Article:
By Courtney Devores
The Charlotte Observer, June 25, 2004
Sexy, feminist and lyrically graphic, Liz Phair’s 1993 album “Exile in Guyville” had about as much impact on young women rockers as Nirvana’s “Nevermind” did on the rise of alternative. So when indie-rock’s grand dame released her self-titled fourth album last year following a five-year break, critics and longtime fans wondered how she would… well, fare.
What this dependable purveyor of intelligent, often daring alternative pop-rock released was an excessively produced album containing singles co-written with the Matrix, a trio responsible for Avril Lavigne’s hits. Critics didn’t just wince — they groaned. Had one of the best songwriters of her generation sold her soul for airplay, they asked?
Not quite. Although Phair sacrificed a little underground cred, she’s found a new audience while maintaining plenty of longtime fans willing to wade through the disc’s slick chart-toppers in search of the old Liz.
Phair performs tonight at Kiss 95.1’s Uncle Sam Jam in the parking lot of Dixie’s Tavern — not exactly a hub of adventurous music — along with alt-poppers Fountains of Wayne, the Calling and Josh Kelley.
Phair talked to the Observer Tuesday from her California home about her changing audience, hits, and her image.
Q. Some of the songs on the last album toyed with your image, and you’ve always treated sexuality with a wink. Do you consider what you’re doing now as ironic?
Totally. Part of me has always had this sense of humor. I come from a visual arts background and I’m much more serious about that than I am about music. My early stuff is really playful. “Guyville” is one of the exceptions to that rule. That was a dark period. But music was always a hobby, like a goof-off, a fun thing to do. I’ve (owned) records that were incredibly important to me, that weren’t goof-offs, that were incredibly serious and pivotal and helped me through circumstances. I like to write songs like that, but sometimes I like to write stuff that’s fun, because I spend an equal amount of time blasting what’s on the radio in my car or dancing around the house wildly.
Q. Is that where the last album came in?
I’m a split music consumer, between high- and lowbrow. I don’t look at performers and think they are what they sing. I’ve always felt if you get out and entertain, it’s a front.
Q. Was your mainstream crossover something you’d intended to do all along?
I kept trying. I kept hoping that I’d be able to get on the radio. Now that I’ve accomplished that, I wonder if I’ll continue to feel as motivated to do that.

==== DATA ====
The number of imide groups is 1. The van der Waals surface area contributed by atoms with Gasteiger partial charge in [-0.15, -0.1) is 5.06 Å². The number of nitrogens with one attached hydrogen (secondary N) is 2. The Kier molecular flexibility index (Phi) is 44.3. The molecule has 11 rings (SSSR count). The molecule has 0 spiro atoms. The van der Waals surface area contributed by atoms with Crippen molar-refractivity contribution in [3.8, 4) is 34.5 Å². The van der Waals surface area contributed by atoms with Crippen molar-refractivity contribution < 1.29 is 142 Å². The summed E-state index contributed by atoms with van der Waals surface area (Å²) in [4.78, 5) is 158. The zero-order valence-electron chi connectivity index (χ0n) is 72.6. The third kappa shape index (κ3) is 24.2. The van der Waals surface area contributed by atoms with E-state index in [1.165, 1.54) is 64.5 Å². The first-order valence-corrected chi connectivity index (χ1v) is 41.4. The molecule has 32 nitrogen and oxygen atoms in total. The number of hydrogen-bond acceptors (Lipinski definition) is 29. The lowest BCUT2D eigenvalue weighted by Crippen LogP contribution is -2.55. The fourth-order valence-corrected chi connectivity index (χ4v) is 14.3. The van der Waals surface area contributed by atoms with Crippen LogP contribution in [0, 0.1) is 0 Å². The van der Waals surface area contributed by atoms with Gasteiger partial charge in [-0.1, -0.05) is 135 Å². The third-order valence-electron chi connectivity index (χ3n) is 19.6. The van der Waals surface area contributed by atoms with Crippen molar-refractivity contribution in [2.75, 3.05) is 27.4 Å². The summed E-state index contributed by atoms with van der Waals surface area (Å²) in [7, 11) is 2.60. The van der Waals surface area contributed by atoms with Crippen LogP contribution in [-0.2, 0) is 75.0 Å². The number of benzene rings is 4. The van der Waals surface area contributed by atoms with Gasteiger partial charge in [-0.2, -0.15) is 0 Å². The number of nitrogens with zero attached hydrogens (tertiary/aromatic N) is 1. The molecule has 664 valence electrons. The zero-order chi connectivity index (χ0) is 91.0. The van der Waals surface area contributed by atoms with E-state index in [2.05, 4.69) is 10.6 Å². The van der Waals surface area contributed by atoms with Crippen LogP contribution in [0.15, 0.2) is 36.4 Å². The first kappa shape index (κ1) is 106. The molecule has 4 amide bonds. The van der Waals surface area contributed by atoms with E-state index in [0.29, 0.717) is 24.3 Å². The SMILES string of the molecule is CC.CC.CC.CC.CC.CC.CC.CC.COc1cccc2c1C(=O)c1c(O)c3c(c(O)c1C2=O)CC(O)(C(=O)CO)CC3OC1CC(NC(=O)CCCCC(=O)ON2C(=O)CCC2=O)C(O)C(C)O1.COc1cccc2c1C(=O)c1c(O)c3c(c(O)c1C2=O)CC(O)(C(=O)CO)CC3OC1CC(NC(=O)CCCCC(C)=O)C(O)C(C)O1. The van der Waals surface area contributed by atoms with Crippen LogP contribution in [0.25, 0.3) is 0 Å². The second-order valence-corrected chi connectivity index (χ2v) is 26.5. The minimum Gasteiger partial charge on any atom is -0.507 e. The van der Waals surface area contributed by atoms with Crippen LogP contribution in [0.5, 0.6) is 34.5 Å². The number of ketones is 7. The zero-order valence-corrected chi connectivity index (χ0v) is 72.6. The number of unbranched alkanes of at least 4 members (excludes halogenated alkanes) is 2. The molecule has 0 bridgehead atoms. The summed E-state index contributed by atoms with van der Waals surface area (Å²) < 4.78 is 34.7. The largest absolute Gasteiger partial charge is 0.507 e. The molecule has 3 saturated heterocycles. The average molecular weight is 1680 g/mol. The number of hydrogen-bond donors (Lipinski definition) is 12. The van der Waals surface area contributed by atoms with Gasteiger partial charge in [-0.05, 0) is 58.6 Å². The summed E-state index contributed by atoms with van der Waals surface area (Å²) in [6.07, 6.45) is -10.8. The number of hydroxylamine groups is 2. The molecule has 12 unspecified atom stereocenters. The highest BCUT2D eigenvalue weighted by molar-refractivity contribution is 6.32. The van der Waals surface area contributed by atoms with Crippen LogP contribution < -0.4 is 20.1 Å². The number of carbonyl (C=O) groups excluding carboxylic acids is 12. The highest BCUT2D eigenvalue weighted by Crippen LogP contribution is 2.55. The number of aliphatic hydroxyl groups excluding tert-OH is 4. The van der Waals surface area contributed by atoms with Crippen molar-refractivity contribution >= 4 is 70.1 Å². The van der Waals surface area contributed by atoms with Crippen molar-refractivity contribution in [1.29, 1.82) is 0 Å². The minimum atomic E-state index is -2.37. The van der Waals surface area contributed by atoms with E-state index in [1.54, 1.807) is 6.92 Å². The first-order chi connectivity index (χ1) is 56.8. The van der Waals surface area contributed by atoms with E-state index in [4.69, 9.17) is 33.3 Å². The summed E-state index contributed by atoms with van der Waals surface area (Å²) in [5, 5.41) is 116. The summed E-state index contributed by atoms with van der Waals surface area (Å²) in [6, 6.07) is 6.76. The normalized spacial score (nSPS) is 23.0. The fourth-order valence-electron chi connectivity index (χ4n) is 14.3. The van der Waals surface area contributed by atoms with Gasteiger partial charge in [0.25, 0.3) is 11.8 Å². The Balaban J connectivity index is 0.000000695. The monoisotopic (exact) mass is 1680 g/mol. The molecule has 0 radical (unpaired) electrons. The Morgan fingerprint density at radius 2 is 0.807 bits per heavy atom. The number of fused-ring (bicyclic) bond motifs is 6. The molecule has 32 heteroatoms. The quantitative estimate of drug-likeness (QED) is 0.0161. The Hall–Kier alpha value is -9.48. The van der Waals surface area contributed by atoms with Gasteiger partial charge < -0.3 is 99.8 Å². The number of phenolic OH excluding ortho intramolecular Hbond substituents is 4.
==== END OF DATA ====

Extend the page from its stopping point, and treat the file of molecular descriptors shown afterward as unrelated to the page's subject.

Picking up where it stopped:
Q. Do you think the old fans that read about you working with the Matrix didn’t even listen to the album?
I don’t think they did. I’m pretty sure that they kind of smelled that wind and thought, “No, no, not for me.” I think they almost turned their backs on it out of principle alone. If they listened to the whole record, and certainly the EP that was attached to it, they would have heard my life-long songwriting style. (To many critics), I’m just a political artist… It’s not just about the music, it’s about what decision did I make? I didn’t expect that. I figured I was a mom of seven years. I was way, way out of indie in terms of lifestyle, so (the reaction) was a surprise to me. But it wasn’t a bad thing. All that attention and furor, although it was negative, made it an important record to take a stand on.
Q. What was it like going back on tour in the midst of alienating your core fans?
I got out there after being gone for five years and realized how far my audience had dwindled. I was, like, “Wow, I used to be able to sell out places like this.” I realized I had a lot of work ahead of me to get my fan-base back up.
Q. Have you noticed a change in the audience?
We were really nervous with all of the bad reviews. At first it was like a wedding with the bride and groom sides. There’d be 9- to 15-year-old girls on one side and gray-haired geezers on the other. An old song would be playing and the old guys would be “Yeah!” Then “Why Can’t I?” or “Extraordinary” would come on and the girls would be singing and holding up their cell phones. Slowly over the year, a lot of other people filled in the gaps until it was all the way from 9 to 40-somethings.
Q. As the mother of a 7-year-old son and as an artist, what’s your opinion on the trend in the entertainment industry that pop stars are younger and younger?
I worry, will their art develop? I’m sure it will in some ways, but I miss the idea that an artist can have a career trajectory that reflects their vision rather than the industry’s demands.
Q. You’re heading out in August on the all-female Chicks With Attitude Tour. You like performing with other women?
I’m a nostalgic freak for Lilith Fair. It was a turning point in my career — the first time that I saw a model I wanted to emulate. I’d come up in rock and it was so male-dominated. Lilith Fair was the opposite of that. I hope to recapture some of that feeling.